He called and asked months ago, and I mean months, for me to read at his venue– a bookstore in Fort Mason, San Francisco. I put it in my calendar and forgot until last Monday he called to remind me, then immediately apolgized for not being able to make it.

I got tickets to the game, he said.

So after work yesterday, instead of going home, I walked over a few blocks the a bus stop and headed to the Marina District.

Usually, a few days before a reading I’ll sift through my poems and figure out what looks good to read. Truthfully, I’d felt depressed for weeks and haven’t been able to sit and concentrate on anything especially the silence required to write. But since the start of the month I’ve been journalling a lot–which helps free my mind, taking the thought trash out. I’ve been journal-typing as well as writing longhand. And its worked. Two days this week I was caught by a thought, an image in my mind, and was moved to immediately sit and make notes. Two poems look to be forthcoming.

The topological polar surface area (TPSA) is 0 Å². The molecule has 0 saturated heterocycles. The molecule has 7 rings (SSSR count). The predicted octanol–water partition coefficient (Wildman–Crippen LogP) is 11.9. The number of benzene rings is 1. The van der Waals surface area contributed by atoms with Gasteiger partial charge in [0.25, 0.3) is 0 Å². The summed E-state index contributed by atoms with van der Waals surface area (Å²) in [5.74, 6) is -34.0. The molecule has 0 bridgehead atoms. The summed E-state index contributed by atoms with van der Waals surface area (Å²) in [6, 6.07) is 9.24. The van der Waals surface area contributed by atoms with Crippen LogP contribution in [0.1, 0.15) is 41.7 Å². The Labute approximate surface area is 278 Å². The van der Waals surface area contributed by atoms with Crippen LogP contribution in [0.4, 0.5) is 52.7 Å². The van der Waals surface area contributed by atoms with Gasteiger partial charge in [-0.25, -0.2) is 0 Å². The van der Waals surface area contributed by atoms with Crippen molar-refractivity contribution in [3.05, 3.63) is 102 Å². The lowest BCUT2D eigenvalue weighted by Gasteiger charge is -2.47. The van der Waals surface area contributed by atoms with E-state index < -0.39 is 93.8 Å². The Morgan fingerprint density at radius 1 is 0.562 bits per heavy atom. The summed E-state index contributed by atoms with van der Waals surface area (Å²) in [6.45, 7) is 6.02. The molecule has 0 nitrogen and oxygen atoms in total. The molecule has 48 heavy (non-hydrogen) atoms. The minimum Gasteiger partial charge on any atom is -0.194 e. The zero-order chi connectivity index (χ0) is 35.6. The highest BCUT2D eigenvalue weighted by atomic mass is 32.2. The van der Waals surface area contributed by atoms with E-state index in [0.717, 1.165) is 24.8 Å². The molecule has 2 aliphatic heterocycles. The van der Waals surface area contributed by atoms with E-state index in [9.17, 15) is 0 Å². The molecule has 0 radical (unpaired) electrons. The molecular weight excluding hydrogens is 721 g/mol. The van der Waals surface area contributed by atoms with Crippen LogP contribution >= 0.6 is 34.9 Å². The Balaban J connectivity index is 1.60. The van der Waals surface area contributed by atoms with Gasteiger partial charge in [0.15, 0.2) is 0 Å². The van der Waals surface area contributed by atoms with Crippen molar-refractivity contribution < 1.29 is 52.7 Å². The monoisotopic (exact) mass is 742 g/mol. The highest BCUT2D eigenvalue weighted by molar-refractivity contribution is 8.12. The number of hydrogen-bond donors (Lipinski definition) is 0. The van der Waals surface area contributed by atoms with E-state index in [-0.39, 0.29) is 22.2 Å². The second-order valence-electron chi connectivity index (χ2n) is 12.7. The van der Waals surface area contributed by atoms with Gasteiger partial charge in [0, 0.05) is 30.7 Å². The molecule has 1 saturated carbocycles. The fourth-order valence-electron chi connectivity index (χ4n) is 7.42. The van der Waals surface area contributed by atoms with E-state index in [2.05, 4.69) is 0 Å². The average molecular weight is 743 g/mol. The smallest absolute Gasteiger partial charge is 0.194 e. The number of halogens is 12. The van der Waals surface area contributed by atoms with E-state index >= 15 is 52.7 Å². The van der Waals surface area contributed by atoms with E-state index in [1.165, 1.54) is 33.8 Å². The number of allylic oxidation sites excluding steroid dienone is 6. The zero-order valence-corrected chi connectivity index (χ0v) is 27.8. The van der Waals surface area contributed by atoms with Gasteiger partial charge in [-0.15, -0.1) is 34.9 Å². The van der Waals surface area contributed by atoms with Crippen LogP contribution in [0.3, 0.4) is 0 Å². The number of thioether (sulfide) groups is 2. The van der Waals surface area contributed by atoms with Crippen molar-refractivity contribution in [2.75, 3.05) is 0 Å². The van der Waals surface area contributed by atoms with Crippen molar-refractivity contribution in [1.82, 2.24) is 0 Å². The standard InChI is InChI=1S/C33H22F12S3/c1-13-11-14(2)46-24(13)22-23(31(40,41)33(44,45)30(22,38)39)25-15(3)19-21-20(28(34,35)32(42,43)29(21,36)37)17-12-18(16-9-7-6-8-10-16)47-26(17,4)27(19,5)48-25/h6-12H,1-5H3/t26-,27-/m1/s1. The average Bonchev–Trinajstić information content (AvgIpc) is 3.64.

I got off the bus and immediately dug through my backpack, flipping through my notebook and tested a poem by reading it aloud. I passed a children’s playground and a baseball diamond. I passed a young couple holding hands. The poem sounded better than I remembered.

Fort Mason Center is in the Marina District near the Golden Gate bridge. There’s several boats out in the water and children ran on the patch of grass I saw in the distance. I found a bench and dug through my bag to figure out what I wanted to do with my set. I had a chapbook to sell, so I could read a lot from that. But I still felt ill-prepared and was near disappointed with myself. All I could see was everything I hadn’t done or finished or remembered to bring.

I was early and alone. I didn’t bother posting the reading on Facebook– when I read at this venue the last year, nobody responded to my invite. And tonight there were so many local events competing. During my busride, when a friend of mine called me back, responding finally to my early morning voice mail, I didn’t bother mentioning it.

A huge parking lot and a lot of empty spaces. Most of the people I saw were in white jackets, all kitchen workers on break from the area’s restaurants. A few stray tourists and resident joggers. But nothing moved except me. I walked around to the far side of the building, sat on another bench, looked at the water and passing ships and boats and meditated.